The majority of students with TS for whom I have advocated have dysgraphia. The difficulty that dysgraphia causes for individuals with TS is in getting thoughts from the brain to the paper for a wide variety of reasons. This is a well-documented area of disability for students with TS and ADHD and results in handwriting that is messy, sloppy and difficult to read. Oftentimes margins and spacing are uneven. The child may write very little or refuse to write altogether. The reasons are complex but can include hand cramping, or finger, wrist, arm, neck, shoulder, head and eye tics. It can also (but is not always the case) be due to coordination or fine motor skills. Sometimes it is an unexplained disconnect of some sort between ideas and the ability to express them in writing.
Handwriting can be slow and laborious and, as a result, an area of struggle for the child. Some students are obsessed with writing perfectly and it takes them an inordinate amount of time to accomplish the task.
Frequent erasing and a resistance to write are both signs that the child is experiencing symptoms of dysgraphia. Unfortunately, parents and teachers frequently assume that the child is refusing to write because they don’t like to do it. In reality, the reverse is very likely true. The child does not like to do it because he is experiencing the symptoms described above which often leads to failure and therefore he refuse to write.
Occupation therapy support for young students sometimes can be helpful. However, for the most part, practice and specialized pens/pencils will not have a positive outcome. Extra practice or rewriting typically will not result in better penmanship. Frequently the best use of time and energy is to teach the child keyboarding skills at as early an age as possible.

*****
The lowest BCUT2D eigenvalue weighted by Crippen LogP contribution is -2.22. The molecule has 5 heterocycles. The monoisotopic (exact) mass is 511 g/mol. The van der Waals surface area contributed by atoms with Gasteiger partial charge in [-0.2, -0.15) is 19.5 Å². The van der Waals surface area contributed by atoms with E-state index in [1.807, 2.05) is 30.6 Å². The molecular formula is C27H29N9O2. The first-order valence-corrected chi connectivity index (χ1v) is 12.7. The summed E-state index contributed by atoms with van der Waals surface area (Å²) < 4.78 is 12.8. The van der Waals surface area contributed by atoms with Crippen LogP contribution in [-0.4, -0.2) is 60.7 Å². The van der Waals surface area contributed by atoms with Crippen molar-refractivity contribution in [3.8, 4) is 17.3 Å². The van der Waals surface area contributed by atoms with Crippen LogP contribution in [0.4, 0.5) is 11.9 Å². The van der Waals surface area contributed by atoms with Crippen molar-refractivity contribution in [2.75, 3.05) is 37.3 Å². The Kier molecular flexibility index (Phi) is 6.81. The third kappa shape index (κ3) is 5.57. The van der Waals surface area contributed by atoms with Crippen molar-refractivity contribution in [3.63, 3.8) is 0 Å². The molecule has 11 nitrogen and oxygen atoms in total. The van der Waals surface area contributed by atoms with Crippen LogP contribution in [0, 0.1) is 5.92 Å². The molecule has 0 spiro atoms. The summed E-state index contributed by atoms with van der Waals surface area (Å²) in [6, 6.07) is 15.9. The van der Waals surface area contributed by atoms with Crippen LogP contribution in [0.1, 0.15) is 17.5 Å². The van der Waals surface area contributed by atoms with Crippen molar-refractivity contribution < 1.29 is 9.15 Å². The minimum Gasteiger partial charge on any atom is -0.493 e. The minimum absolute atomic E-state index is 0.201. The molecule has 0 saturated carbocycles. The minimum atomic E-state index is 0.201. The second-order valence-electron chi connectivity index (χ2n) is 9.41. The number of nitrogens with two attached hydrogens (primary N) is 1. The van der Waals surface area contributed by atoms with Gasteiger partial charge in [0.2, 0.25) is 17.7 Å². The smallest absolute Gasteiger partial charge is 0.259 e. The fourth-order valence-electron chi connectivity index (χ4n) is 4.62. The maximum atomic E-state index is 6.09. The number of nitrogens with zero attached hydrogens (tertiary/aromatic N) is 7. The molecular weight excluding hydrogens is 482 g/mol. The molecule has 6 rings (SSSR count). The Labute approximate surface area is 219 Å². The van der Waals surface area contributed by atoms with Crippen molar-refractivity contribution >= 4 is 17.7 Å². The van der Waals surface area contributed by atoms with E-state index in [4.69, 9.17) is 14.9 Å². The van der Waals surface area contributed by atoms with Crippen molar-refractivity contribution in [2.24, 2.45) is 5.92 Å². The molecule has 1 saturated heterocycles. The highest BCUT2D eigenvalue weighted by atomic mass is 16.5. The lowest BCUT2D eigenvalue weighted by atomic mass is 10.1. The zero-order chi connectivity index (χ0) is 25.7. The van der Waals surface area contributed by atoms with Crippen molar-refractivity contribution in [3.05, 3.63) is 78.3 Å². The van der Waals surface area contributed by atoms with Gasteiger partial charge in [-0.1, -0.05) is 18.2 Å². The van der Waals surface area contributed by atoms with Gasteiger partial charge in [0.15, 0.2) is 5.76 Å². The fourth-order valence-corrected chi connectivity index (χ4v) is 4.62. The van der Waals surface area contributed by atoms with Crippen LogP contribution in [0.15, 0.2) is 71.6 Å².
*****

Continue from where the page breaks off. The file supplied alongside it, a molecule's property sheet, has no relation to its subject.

It is important to note that for some students, handwriting is sometimes fine and other times messy. Remember that all symptoms are inconsistent, they wax and wane and are affected by stress and other environmental factors. Some students are able to write neatly for a short time but with longer assignments the dysgraphia becomes more of an issue.
Educating the school on the prevalence of this symptom for students with TS is extremely important. As a proactive measure, advocating that keyboarding skills be taught as early as possible is wise. In most cases, printing is easier to accomplish than cursive and therefore printing also needs to be acceptable.
Advocating for a scribe (someone who writes what the student says) can be helpful if keyboard skills are weak. This allows the student to demonstrate the extent of his/her knowledge on a subject without dysgraphia preventing it. Having someone scribe as the student talks also teaches dictating skills, which have assisted students and adults, use a voice-activated computer program. Good keyboarding skills would always be a priority as there are times when speaking into a computer is not practical and keyboarding is a skill that is invaluable.
When advocating for writing support, bring samples of the student’s handwriting to the meeting. If you have a sample of a handwritten essay and another essay that was done on the computer (assuming that the computer generated one is superior), this can be helpful in validating that the child’s performance is hindered due to the symptoms of dysgraphia.
Common modifications that may be important to consider are:
Use of computer for taking notes, essays and long answers
Do not grade on appearance
Provide notes (Sometimes, teachers will handout copies of notes with blanks prior to the lesson so that the student can write in appropriate words for the blanks. If this works, it may assist the student in paying attention and of benefiting from writing key words.)
Reduce homework assignments that require writing
Provide alternative methods of assessing acquired knowledge such as oral reports, oral tests and quizzes
Extend time for tests, quizzes, projects, etc.
Allow for testing in separate locations with scribing support available, if necessary
You may also want to suggest that a trial period of specific supports be attempted to determine if support will improve grades, attitude, behaviors, etc. The frustration and embarrassment of sloppy, immature handwriting frequently leads to more than academic difficulties. Support in this area is frequently critical to the overall success
of the child.
By Kathleen Giordano, Education Specialist, TSA, Inc.